Posted by: Sandy Steinman | December 23, 2018

Fed Plan Sell Arctic Refuge Oil

Defenders of Wildlife News Release


The Bureau of Land Management (BLM) has issued a draft plan to lease the coastal plain of the Arctic National Wildlife Refuge to the oil and gas industry. The agency’s environmentally destructive, legally inadequate plan would sell off one of America’s last great wildlands to the highest bidder. The proposal fails to fully analyze the long-term impacts of converting wildlife habitat into an industrial oil field or the contribution of leasing and development to global climate change. The Trump administration’s scheme also declines to identify which of four proposed alternatives it has chosen for leasing the coastal plain, further obfuscating this rushed public planning process.


The refuge leasing plan is the administration’s latest move in a series of reckless actions to accelerate drilling both onshore and offshore in the Arctic, including an environmental assessment (EA) for a proposal from the oil services company, SAExploration Inc., to conduct seismic testing across the entire coastal plain beginning this winter.

Jamie Rappaport Clark, president and CEO of Defenders of Wildlife, issued this statement:

“The administration’s Arctic Refuge leasing plan ignores science, turns a deaf ear to public opinion, attempts to skirt the law and paper over a disastrous decision that has already been made.

“Driven by its energy dominance agenda, the Trump administration is intent on selling off the Arctic National Wildlife Refuge to Big Oil, regardless of the cost to imperiled polar bears, the Porcupine caribou herd, hundreds of migratory birds and the Gwich’in people, who have depended on the coastal plain for millennia.

“We will see this administration in court soon for its reckless efforts to turn this iconic landscape into an industrial oilfield.”


The Drilling Threat

  • The BLM is proceeding with a planning process to establish an oil and gas leasing program on the Arctic Refuge coastal plain, with the goal of selling out these wildlands to the highest bidder by the end of 2019. The deadline for public comments on the draft Environmental Impact Statement issued today is February 11, 2019.
  • Legislation that would open the coastal plain to oil and gas development has been defeated for decades as the public pushed their members of Congress to recognize the value of a pristine Arctic National Wildlife Refuge. But last December, Congress inserted an unrelated, divisive provision into the tax bill authorizing drilling in the Refuge, circumventing full and fair congressional debate.

The Risks of Oil Exploration and Development

  • The 1.6 million-acre coastal plain, where exploration, leasing and drilling would occur, is the biological heart of the refuge. Fossil fuel development would permanently alter this vital landscape, turning it into an industrial oil field and threatening the species that depend on it.
  • The coastal plain is the traditional calving and rearing ground of the spectacular Porcupine caribou herd, which numbers nearly 200,000 animals. The indigenous Gwich’in people of northeastern Alaska and Canada have depended on the herd for their subsistence and cultural identity for millennia. The Gwich’in strongly oppose oil drilling in the coastal plain. They revere this area as “The sacred place where life begins,” due to its importance to the caribou.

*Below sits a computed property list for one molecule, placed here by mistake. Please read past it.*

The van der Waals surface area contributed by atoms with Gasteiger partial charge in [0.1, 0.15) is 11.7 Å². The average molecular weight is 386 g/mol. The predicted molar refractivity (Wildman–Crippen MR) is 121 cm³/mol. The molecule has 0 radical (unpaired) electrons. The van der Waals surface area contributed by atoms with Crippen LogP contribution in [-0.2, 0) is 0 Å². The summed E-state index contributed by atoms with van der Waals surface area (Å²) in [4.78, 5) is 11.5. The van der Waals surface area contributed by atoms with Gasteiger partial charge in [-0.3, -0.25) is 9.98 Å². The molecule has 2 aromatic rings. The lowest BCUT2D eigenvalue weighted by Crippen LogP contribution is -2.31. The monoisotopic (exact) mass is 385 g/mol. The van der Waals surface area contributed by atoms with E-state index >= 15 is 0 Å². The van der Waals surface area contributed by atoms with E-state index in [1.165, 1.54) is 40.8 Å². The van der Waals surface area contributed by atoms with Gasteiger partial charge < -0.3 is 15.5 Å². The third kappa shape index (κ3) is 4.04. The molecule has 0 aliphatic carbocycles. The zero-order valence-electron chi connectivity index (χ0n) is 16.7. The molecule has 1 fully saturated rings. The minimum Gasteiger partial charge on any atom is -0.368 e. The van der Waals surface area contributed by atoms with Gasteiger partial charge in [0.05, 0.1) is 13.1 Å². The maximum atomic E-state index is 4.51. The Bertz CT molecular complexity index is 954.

• Approximately 77 percent of the coastal plain is designated critical habitat for threatened polar bears, which are increasingly coming ashore to den and raise their newborn cubs here due to the climate-driven loss of sea ice. The Southern Beaufort Sea population already numbers as few as 900 individuals, having suffered a 25-50 percent decline from previous estimates. Seismic testing during polar bear denning season could frighten mother bears from their dens, leaving cubs to perish. The 90,000-pound seismic vehicles could even run over dens, crushing bears to death and contributing further to the species decline.
  • Industrial oil development would turn pristine habitat into a steel spiderweb of pipelines, airstrips, drill rigs, roads, gravel mines, buildings and other infrastructure. Oil spills, leaks, and pollution could irreparably damage refuge ecosystems, upsetting ecological processes and imperiling the iconic and sensitive species that call this special place home.

Why We’re Fighting for the Arctic Refuge

  • Located in northeast Alaska, the Arctic National Wildlife Refuge comprises approximately 19.6 million acres of public lands and waters. It provides vital nesting habitat for hundreds of species of migratory birds from all 50 states and six continents; the most important onshore denning habitat for threatened polar bears in the United States; spawning streams for Dolly Varden and other valued fish species; and room to roam for caribou, wolves, muskoxen, Dall sheep, arctic foxes and many other wildlife species.
  • Much of the Arctic Refuge was first protected over half a century ago by the Eisenhower administration to preserve its unique wildlife, wilderness and recreational values. In 2015, the U.S. Fish and Wildlife Service recommended congressional wilderness designation for the Coastal Plain.
  • Industrializing America’s most iconic national wildlife refuge is extremely controversial. According to 2017 polling, 70 percent of American voters oppose drilling in the refuge.


  1. […] via Fed Plan Sell Arctic Refuge Oil — Natural History Wanderings […]


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